Michael Andrews’ original score and the song selections are outstanding. Steve Poster’s lensing is beautifully fluid, and all other tech work is of a high standard. Pic bears few traces of having been shot in Los Angeles, as the fictionalized upper class setting of Middlesex has been deliberately generalized with great skill.

Donnie Darko

Production: A Pandora presentation of a Flower Films production. Produced by Sean McKittrick, Nancy Juvonen, Adam Fields. Executive producers, Drew Barrymore, Hunt Lowry, Casey LaScala. Directed, written by Richard Kelly.

Crew: Camera (Deluxe color, Panavision widescreen), Steven Poster; editors, Sam Bauer, Eric Strand; music, Michael Andrews; music supervisors, Manish Raval, Tom Wolfe; production designer, Alexander Hammond; set designer, Julia Levine; set decorator, Jennie Harris; costume designer, April Ferry; sound (Dolby Digital), Coleman Metts; sound designer, Michael Payne; visual effects supervisor, Marcus Keys; line producer, Tom Hayslip; assistant director, Richard L. Fox; casting, Joseph Middleton, Michelle Morris-Gertz. Reviewed at Sundance Film Festival (competing), Jan. 19, 2001. Running time: 122 MIN.

With: Donnie Darko - Jake Gyllenhaal Gretchen Ross - Jena Malone Karen Pomeroy - Drew Barrymore Frank - James Duval Elizabeth Darko - Maggie Gyllenhaal Rose Darko - Mary McDonnell Eddie Darko - Holmes Osborne Dr. Lillian Thurman - Katharine Ross Jim Cunningham - Patrick Swayze Dr. Monnitoff - Noah Wyle Samantha Darko - Daveigh Chase Dr. Fisher - Arthur Taxier Ronald Fisher - Stuart Stone

More Film

  • ‘Gravedigger,’ ‘Zanka Contact,’ ‘Sweet Annoyance’ Win

    ‘The Gravedigger,’ ‘Zanka Contact’ and ‘Sweet Annoyance’ Win Top Prizes at 2nd Atlas Workshops

    Djibouti’s “The Gravedigger,” Morocco’s “Zanka Contact” and Ethiopia’s “Sweet Annoyance” were among the major winners in the post-production and development categories of the second edition of the Marrakech Film Festival’s Atlas Workshops. “The Gravedigger,” by Khadar Ahmed, and “Zanka Contact,” by Ismaël el Iraki, won the top awards – €20,000 ($22,000) and $11,000 respectively – [...]

  • Robert De Niro, Martin Scorsese and

    Film News Roundup: Leonardo DiCaprio Presenting Robert De Niro SAG Life Achievement Award

    In today’s film news roundup, Leonardo DiCaprio will present Robert De Niro with his SAG Life Achievement Award, the Oliver Sacks documentary finds a home and UCLA’s School of Theater, Film and Television gets a new dean. AWARD PRESENTATION Leonardo DiCaprio has been selected to present Robert De Niro the SAG Life Achievement Award  at [...]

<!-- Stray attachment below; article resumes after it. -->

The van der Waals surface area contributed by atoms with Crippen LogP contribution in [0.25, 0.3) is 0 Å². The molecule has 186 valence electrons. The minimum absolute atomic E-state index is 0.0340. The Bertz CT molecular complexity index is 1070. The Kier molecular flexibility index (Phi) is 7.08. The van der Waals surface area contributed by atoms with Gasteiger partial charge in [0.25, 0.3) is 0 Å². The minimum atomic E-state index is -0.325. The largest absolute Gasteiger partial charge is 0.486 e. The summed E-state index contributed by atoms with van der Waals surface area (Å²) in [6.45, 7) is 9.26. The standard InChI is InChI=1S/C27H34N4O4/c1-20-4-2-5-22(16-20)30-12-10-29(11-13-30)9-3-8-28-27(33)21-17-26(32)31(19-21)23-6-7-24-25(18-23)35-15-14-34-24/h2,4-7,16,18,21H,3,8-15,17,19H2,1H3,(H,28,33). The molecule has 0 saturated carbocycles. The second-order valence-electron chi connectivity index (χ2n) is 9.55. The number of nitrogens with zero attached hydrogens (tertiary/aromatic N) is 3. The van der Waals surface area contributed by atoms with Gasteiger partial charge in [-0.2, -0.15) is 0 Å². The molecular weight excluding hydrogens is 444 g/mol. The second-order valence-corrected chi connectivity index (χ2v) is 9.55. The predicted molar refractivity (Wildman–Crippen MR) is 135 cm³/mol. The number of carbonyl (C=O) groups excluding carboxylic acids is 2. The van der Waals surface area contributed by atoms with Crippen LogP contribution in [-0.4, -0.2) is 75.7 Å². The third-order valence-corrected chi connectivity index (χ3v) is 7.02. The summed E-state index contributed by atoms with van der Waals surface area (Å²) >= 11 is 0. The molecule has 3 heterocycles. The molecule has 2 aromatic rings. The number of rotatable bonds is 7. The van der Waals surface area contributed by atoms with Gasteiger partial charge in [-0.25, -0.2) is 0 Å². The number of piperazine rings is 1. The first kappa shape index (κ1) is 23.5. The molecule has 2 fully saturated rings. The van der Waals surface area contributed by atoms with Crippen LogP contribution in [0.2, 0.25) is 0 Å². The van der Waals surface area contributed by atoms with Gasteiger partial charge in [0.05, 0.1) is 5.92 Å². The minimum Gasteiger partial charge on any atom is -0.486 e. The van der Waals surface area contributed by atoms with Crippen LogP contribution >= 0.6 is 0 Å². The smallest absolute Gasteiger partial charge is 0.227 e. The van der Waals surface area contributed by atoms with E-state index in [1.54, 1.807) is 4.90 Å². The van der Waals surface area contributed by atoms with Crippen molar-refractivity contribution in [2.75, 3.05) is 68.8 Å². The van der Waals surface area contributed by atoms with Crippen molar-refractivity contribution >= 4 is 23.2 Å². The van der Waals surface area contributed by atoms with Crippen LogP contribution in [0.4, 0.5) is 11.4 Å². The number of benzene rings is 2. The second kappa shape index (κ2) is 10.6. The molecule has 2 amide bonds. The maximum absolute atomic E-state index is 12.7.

• KARNAWAL

    ‘Karnawal,’ ‘Restless,’ ‘Summer White,’ ‘Firsts’ Win Big at Ventana Sur

    BUENOS AIRES  — With Ventana Sur now firing on multiple cylinders, featuring pix-in post or project competitions for not only art films but also genre pics and animation – two sectors embraced by young creators in Latin America – “Karnawal,” “Restless,” “Summer White” and  “Firsts” proved big winners among Ventana Sur’s arthouse and animation competitions, [...]

  • (center) George MacKay as Schofield in

    From "1917" to "Jojo Rabbit," Composers of Some of the Year's Top Scores Talk Shop

    “1917,” Thomas Newman The 20-year collaboration of director Sam Mendes and composer Thomas Newman has encompassed midlife crisis (“American Beauty”), crime in the Depression (“Road to Perdition”), the Gulf War (“Jarhead”), marriage in the 1950s (“Revolutionary Road”) and two James Bond adventures (“Skyfall,” “Spectre”). Now they’ve tackled World War I, with “1917,” but Mendes’ much-talked-about [...]

  • Billy Magnussen Aladdin

    'Aladdin' Spinoff With Billy Magnussen's Character in the Works for Disney Plus

    Disney is developing a spinoff of its live-action “Aladdin” with Billy Magnussen reprising his Prince Anders character. The unnamed project is in early development for the studio’s recently launched Disney Plus streaming service. Disney has hired Jordan Dunn and Michael Kvamme to write a script centered on the haughty Prince Anders, one of Princess Jasmine’s [...]

  • ROAD TRIP – In Disney and

    Disney Boasts a Bevy of Hopefuls for Oscar's Original Song Race

    When the Academy announces its shortlist for song nominations on Dec. 16, you can be certain that at least one Disney song will be on it and probably more. Disney songs have been nominated 33 times in the past 30 years, winning 12 of the gold statuettes. This year, the studio has at least four [...]

  • Innovative Scores Elevated the Year's Documentaries

    Innovative Scores Elevated the Year's Documentaries

    It’s next to impossible for a documentary score to be Oscar-nominated alongside the dozens of fictional narratives entered each year. But it did happen, just once: In 1975, composer Gerald Fried was nominated for his music for “Birds Do It, Bees Do It,” a documentary on the mating habits of animals. Fried, now 91, perhaps [...]

More From Our Brands

Access exclusive content